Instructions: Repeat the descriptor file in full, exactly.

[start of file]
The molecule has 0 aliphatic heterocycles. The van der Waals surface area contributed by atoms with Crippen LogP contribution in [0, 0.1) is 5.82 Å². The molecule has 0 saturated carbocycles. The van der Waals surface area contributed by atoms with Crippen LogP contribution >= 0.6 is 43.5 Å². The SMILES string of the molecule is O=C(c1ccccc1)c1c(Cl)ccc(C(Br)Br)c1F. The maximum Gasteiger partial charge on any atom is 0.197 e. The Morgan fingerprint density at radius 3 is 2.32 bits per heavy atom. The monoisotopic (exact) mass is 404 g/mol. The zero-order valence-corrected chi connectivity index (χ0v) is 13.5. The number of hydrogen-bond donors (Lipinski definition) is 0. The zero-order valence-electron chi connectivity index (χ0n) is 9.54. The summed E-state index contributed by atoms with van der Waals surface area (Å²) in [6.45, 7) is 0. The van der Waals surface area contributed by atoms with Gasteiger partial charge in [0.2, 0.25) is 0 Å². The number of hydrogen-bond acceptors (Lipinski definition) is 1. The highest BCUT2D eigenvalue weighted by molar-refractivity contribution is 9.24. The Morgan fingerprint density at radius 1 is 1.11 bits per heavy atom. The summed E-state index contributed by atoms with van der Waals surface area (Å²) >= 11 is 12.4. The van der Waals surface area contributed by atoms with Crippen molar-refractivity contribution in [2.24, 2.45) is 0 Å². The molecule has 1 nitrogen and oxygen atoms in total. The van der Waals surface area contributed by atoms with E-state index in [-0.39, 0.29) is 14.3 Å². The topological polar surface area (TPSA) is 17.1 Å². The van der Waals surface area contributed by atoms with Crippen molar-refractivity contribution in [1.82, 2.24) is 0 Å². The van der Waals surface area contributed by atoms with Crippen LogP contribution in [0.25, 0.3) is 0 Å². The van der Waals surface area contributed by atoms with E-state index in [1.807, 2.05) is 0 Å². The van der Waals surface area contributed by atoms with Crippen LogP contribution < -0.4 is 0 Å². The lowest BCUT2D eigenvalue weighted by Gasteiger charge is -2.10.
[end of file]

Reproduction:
The molecule has 0 aliphatic heterocycles. The van der Waals surface area contributed by atoms with Crippen LogP contribution in [0, 0.1) is 5.82 Å². The molecule has 0 saturated carbocycles. The van der Waals surface area contributed by atoms with Crippen LogP contribution >= 0.6 is 43.5 Å². The SMILES string of the molecule is O=C(c1ccccc1)c1c(Cl)ccc(C(Br)Br)c1F. The maximum Gasteiger partial charge on any atom is 0.197 e. The Morgan fingerprint density at radius 3 is 2.32 bits per heavy atom. The monoisotopic (exact) mass is 404 g/mol. The zero-order valence-corrected chi connectivity index (χ0v) is 13.5. The number of hydrogen-bond donors (Lipinski definition) is 0. The zero-order valence-electron chi connectivity index (χ0n) is 9.54. The summed E-state index contributed by atoms with van der Waals surface area (Å²) in [6.45, 7) is 0. The van der Waals surface area contributed by atoms with Gasteiger partial charge in [0.2, 0.25) is 0 Å². The number of hydrogen-bond acceptors (Lipinski definition) is 1. The highest BCUT2D eigenvalue weighted by molar-refractivity contribution is 9.24. The Morgan fingerprint density at radius 1 is 1.11 bits per heavy atom. The summed E-state index contributed by atoms with van der Waals surface area (Å²) >= 11 is 12.4. The van der Waals surface area contributed by atoms with Crippen molar-refractivity contribution in [2.24, 2.45) is 0 Å². The molecule has 1 nitrogen and oxygen atoms in total. The van der Waals surface area contributed by atoms with E-state index in [-0.39, 0.29) is 14.3 Å². The topological polar surface area (TPSA) is 17.1 Å². The van der Waals surface area contributed by atoms with Crippen molar-refractivity contribution in [1.82, 2.24) is 0 Å². The van der Waals surface area contributed by atoms with Crippen LogP contribution in [0.25, 0.3) is 0 Å². The van der Waals surface area contributed by atoms with E-state index in [1.807, 2.05) is 0 Å². The van der Waals surface area contributed by atoms with Crippen LogP contribution < -0.4 is 0 Å². The lowest BCUT2D eigenvalue weighted by Gasteiger charge is -2.10.